Long distance cardio
Long distance cardio
* HIIT: High Intensity Interval Training
Example of my workouts
- 1 minute sprint, 1 minute walk X 10
- Box jumps 30 seconds, push ups 30 seconds X 3
- Body weight squats 30 seconds, mountain climbers 30 seconds X 3
- Burpees X 10 reps, plank 30 seconds X 3
- (Squats with Olympic bar X 10) X 3 sets
- (Lunges with bar X 10) X 3 sets
- (Front squats with dumbbell X 10) X 3 sets
- (Step-ups with weight X 10) X 3 sets
- Bench press X 10 + push ups X 10
- TRX Row 3 x 20
- Dumbbell inclined W, T and Y’s 3 X 10
- Lunges with weight 20 X 3
- 1 leg on a bench split squats : 10 X 3
Try to mimic movements you are going to do for hiking and aim for weight that will be relative to your backpack!
Complete each exercise once, take a short 1-3 minute break and repeat 3-6 times.
- Burpees X 10
- Mountain Climbers X 30 seconds
- Ropes X 1 minute
- Plank X 1 minute
- Sled pushes X 100 metres
- Push-ups X 10
- Step-ups X 10
Long distance cardio
5-10km run/ walk/ bike ride
It’s important to test your BG during these activities and keep a journal for the first few weeks. Some things to mark down are:
- Time of day (This is very important!)
- How long before you eat, and what you eat
- Your BG prior, during, immediately after, 2-6 hours after. (Be careful of working out at night, as you are at a higher risk of going low at night!)
- What activity you did and how you felt
- Your basal rates on that day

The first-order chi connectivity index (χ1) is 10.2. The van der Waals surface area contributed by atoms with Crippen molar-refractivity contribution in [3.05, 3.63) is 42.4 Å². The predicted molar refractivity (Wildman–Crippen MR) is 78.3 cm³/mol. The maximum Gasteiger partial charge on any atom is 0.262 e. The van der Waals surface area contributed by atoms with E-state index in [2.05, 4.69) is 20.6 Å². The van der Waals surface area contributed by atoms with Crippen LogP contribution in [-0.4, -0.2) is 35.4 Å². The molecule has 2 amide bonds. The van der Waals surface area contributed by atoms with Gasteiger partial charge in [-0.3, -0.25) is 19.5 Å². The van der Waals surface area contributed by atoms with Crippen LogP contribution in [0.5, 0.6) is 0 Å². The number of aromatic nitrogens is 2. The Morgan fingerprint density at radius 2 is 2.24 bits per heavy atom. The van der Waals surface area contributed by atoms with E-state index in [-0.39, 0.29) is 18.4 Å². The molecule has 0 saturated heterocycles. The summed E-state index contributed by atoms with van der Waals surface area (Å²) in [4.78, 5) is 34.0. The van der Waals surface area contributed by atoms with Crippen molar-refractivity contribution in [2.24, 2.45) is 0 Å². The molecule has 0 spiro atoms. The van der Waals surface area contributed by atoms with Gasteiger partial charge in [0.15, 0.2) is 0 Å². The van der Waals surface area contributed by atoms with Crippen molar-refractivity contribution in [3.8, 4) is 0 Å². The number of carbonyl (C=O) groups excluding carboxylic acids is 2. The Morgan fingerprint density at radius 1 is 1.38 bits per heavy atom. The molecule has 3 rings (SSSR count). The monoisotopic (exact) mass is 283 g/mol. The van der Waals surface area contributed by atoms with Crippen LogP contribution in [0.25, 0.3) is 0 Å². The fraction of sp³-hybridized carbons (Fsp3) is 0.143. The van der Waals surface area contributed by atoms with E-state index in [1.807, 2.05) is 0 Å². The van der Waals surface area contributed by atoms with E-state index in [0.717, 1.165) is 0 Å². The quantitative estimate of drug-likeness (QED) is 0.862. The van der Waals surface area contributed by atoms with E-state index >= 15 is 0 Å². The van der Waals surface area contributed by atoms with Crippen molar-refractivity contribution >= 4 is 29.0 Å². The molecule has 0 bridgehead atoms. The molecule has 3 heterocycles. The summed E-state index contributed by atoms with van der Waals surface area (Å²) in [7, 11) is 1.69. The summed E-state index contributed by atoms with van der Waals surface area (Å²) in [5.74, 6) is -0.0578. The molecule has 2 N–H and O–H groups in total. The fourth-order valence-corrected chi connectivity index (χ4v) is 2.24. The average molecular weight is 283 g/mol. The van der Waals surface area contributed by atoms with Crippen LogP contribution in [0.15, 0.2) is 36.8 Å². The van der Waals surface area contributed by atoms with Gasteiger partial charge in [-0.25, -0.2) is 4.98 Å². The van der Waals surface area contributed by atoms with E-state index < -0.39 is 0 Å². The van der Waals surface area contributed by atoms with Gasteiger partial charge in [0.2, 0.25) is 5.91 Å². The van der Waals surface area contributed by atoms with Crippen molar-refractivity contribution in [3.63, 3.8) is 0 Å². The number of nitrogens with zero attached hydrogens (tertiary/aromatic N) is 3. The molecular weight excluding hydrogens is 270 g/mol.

BEFORE YOU CHANGE YOUR BASAL RATES talk to your endocrinologist and show them your diary! They’re great people and are there to help you!
4. Do some hikes before you leave
You should get your gear in advance, especially your hiking boots and backpack. Even if you just walk around your neighbourhood for a few hours with your boots and loaded pack (roughly 40-50lbs inside) that’s perfectly fine, but make sure you work in these pieces of gear before the actual hike! During your training make sure you include a full day that is physically active (8 hours of moving). Going to the gym for an hour or two will impact your BG’s differently than moving for a longer period of time! Try to mimic your hike as much as possible!
5. Have fun!
Last but not least, my fifth tip is to HAVE FUN! Having T1D myself, I appreciate every day that I’m alive and healthy! Never take a day for granted, and get out and appreciate the world around you. Also, don’t take training too seriously, it’s supposed to be enjoyable and it’s as a fun as you make it.
About Anissa Gamble
Anissa Gamble was born in Fredericton, New Brunswick where she was diagnosed with Type 1 diabetes at the age of 8. Pursuing competitive hockey, she attended Appleby College in Oakville, Ontario for high school, and went on to play Division 1 NCAA hockey at Robert Morris University (RMU) in Pittsburgh, Pennsylvania. While at RMU, she majored in biology with a concentration in pre-medicine and minored in chemistry. She is currently doing her masters in experimental surgery at the University of Alberta studying islet cell transplantation for Type 1 diabetes under the wing of Dr. Shapiro. This adventure is combining awareness for diabetes with the support of Connected in Motion and proving to myself and fellow diabetics were capable of anything we set our mind to.